The sun coverage is also essential, so in case you don’t know which part of the garden has the most of it, observe the area for a few days, to get the better picture. Also, while you are assessing sun coverage, see if the trellis would fit the landscape if you intend on using one.

Since pumpkins are heavy feeders, you will have to infuse several inches of compost and manure. Don’t save on this, since you can’t go wrong if you add some more. As of pH value, just take a look around you. If all other plants and vegetables are growing nicely, don’t bother measuring it with pH meter.

All of those preparations require a few weeks so that you can start as soon as the soil thaws. Naturally, you won’t start the seeds outdoors, but we will have to go a few weeks back in time.

Planting The Seeds

Seedling

In case that you are living in a warm area, where there are more than 80-100 frost-free days, you can sow the seeds directly to the soil. However, if not, you will have to start them indoors earlier, and transplant later.

The procedure on this one is rather simple. Take the trellis, and plant a seed or two per call and water daily. The temperature of the soil should be at least 70ºF. So, keep it warm, and water enough for the soil to be moist, but not damp. After about three or four weeks, you can transplant them to the garden, if the conditions are right.

As I said, pumpkins need a lot of space, so make sure that there is at least 5-8 feet spacing between seedlings. Right after moving, give the plants a generous watering, which will help them to overcome the transplantation shock.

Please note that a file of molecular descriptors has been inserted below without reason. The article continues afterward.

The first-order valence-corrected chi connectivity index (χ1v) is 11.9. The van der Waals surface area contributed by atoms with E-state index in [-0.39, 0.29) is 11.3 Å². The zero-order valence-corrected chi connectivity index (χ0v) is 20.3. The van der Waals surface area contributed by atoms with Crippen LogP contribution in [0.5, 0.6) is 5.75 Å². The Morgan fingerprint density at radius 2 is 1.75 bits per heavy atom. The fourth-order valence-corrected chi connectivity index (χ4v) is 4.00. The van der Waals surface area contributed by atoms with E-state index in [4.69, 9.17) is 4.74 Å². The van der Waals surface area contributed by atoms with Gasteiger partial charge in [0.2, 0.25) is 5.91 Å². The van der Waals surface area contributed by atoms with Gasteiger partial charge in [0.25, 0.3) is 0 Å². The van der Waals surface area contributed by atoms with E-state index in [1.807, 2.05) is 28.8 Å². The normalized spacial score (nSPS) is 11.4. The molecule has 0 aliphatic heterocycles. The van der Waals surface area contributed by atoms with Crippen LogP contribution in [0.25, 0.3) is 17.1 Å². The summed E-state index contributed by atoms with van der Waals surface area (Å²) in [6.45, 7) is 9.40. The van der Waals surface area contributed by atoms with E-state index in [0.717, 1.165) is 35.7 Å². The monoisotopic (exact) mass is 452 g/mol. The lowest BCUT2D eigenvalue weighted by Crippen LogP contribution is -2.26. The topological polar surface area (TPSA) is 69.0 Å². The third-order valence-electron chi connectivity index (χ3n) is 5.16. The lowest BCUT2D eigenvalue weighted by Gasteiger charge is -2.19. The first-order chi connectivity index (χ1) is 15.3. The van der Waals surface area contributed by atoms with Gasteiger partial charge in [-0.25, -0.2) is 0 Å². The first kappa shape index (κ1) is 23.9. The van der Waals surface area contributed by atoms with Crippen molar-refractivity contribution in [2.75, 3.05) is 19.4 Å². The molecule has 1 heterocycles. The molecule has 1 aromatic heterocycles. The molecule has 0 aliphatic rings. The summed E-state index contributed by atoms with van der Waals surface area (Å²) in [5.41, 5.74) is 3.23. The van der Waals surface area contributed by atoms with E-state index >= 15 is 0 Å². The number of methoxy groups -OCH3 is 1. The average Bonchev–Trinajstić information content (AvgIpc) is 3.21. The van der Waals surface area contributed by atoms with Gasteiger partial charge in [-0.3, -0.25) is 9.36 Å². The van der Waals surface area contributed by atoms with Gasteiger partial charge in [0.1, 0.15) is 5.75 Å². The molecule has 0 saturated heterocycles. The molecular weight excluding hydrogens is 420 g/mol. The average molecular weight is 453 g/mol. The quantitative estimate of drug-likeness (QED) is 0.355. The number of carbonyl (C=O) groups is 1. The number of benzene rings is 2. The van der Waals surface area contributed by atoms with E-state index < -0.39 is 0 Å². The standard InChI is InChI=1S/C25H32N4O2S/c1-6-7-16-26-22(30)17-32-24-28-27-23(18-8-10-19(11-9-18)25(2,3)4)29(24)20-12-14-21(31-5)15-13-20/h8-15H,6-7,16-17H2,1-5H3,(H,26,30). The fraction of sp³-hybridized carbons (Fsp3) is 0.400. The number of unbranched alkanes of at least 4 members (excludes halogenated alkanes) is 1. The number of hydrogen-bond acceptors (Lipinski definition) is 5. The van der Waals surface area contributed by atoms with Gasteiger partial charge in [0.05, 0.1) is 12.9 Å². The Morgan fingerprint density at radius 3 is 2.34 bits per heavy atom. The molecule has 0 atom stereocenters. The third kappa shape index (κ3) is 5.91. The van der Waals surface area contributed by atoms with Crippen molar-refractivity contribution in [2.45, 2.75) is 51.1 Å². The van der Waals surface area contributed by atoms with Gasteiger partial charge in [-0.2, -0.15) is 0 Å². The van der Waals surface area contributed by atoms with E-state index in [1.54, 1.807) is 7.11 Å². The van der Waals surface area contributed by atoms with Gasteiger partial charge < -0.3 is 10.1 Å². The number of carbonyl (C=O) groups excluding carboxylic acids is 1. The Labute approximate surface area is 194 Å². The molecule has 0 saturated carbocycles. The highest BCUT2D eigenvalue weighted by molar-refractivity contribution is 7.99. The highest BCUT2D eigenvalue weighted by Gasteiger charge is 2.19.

This is when the decision has to be made. If you want to go with the trellis, keep in mind that you will have to provide support for very heavy fruits. There are several ways to deal with this, and the best ones are described in my article about growing watermelons in pots. Keep in mind that the construction has to be strong enough to carry a lot of weight.

Care, Pests, And Diseases

Pest

When it comes to caring about pumpkins, there are two factors to watch about; watering and fertilizing. The first one is rather simple. Provide at least an inch of water per week, and they should do fine. Also, adding mulch will prevent weeds and the loss of water due to evaporation.

Fertilizing is a bit more complicated, as you will need two kinds of nutrients. During growing season, accent those fertilizers rich in nitrogen. Just before the flowers appear, switch to those with higher phosphorus. This will provide the best results.

The most common diseases which attack the pumpkin are Powdery Mildew and Anthracnose. These two appear when the foliage is wet, so avoid this situation at all costs. Installing a dripping system might be the best solution.

As for pests, expect the usual; aphids, squash bugs, and cucumber beetles love to feast on lush vines and leaves. For squash bugs, plant nasturtium, and it will keep them away. Also, removing eggs by hand is the most effective way of disposing of them. This flower is also useful in repelling cucumber beetles, while aphids can be sprayed away with water.

Conclusion

So, we’re at the end. I hope that you enjoyed the ride and that you know how to grow pumpkins. If you decide to give them a go, keep in mind that every food you grow is far better than the one bought, so enjoy!

As always, if you have thoughts, opinions or ideas, feel free to share them in the comment section below.